The world’s biggest iron ore shipper cut its outlook for prices next year by 20 percent as the global market remains well-supplied, loss-making miners are holding out and steel output in China is to shrink further.
Iron ore is seen at US$44.80 per tonne next year, Australia’s Department of Industry, Innovation and Science said in a quarterly report on Friday.
That compares with its previous forecast of US$56 given in the March quarter. The prediction for this year was little changed at US$44.20 per tonne from US$45.
Iron ore prices were whipsawed in the first half of this year after three years of declines, and remain 26 percent higher after construction activity in China picked up, supporting demand.
Despite the large movements, market fundamentals are broadly unchanged, according to the department, which forecast that while the nation’s shipments are set to increase further, export earnings would be flat.
Price projections by the department refer to spot ore with 62 percent content free-on-board Australia.
The commodity delivered to Qingdao was at US$55.07 per dry tonne on Thursday, according to Metal Bulletin Ltd.
Prices swung from a low of US$38.30 in December last year to US$70.46 in April, the highest since January last year.
Rising port holdings in China point to ample supplies. The inventories expanded 1.9 percent to 104.5 million tonnes last week, according to Shanghai Steelhome Information Technology Co.
That is the fourth weekly increase in a row and the biggest gain since the week to April 1.
“With the expectation of weak growth in consumption and stronger growth in supply, prices are forecast to moderate over the remainder of 2016,” the department said. “The revision is based on the assumption that loss-making operations may continue to produce for longer than previously expected.”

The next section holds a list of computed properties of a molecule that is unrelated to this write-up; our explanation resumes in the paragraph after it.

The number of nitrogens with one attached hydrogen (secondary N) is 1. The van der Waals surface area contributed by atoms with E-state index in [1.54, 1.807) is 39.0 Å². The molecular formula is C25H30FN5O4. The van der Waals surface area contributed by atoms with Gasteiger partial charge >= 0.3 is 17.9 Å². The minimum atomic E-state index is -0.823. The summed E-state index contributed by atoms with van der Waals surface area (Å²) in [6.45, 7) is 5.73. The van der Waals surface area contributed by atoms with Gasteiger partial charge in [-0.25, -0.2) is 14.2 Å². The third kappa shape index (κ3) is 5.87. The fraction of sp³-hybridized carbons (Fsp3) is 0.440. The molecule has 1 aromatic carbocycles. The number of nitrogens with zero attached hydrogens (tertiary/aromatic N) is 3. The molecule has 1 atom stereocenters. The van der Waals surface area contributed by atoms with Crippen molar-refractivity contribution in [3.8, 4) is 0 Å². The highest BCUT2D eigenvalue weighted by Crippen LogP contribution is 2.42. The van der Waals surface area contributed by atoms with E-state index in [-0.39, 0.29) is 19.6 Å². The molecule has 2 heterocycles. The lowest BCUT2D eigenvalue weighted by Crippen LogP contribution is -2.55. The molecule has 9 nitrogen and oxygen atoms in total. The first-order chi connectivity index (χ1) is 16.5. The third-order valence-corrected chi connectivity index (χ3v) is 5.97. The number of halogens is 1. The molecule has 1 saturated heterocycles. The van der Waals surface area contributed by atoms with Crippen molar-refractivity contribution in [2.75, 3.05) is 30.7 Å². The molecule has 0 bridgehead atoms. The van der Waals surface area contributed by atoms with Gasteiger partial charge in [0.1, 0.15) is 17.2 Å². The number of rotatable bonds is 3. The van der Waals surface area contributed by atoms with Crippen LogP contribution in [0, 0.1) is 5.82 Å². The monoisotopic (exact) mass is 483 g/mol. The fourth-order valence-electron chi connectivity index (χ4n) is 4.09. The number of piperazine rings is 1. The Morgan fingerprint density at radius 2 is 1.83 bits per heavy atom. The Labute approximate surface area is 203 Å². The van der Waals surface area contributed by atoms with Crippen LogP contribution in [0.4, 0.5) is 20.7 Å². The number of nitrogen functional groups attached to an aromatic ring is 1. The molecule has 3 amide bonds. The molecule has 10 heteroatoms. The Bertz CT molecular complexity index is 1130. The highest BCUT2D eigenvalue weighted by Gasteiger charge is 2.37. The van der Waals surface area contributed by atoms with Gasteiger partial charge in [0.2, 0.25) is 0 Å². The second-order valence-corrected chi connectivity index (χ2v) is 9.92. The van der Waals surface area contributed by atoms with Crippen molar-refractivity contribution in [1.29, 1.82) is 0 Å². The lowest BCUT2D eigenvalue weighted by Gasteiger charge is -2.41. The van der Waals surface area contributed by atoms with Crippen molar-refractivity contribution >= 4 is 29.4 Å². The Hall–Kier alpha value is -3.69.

Australia’s largest operations are low-cost and are expected to remain competitive at prices below US$50 next year, the department said. Production from Rio Tinto Group, BHP Billiton Ltd, Fortescue Metals Group Ltd and new entrant Roy Hill Holdings Pty will represent a combined 92 percent of the country’s production in 2016-2017, according to the department.
Cargoes from Australia might increase from 818 million tonnes this year to 874 million tonnes next year, while Brazilian exports will also expand, the department estimated.
The two countries are the top shippers.
Still, given the price outlook, Australian earnings from exports will ease to A$48.85 billion (US$36.7 billion) in 2016-2017 from from A$49.14 billion in 2015-2016, the department said.
As authorities in China remain committed to steering the economy away from credit-fueled growth, Australia expects steel output in the largest producer to drop this year and next year.
China will produce 783 million tonnes of the alloy this year and 763 million tonnes next year, the department estimated.
“The rebound seen in China’s demand this year can best be described as the last ray of the setting sun,” said Zhao Chaoyue (趙超越), an analyst at China Merchants Futures Co (招商期貨) in Shenzhen. “Steel is like a human’s bones: You use it more when you are younger, similar to the early stages of economic growth. Now, China’s economy has aged.”
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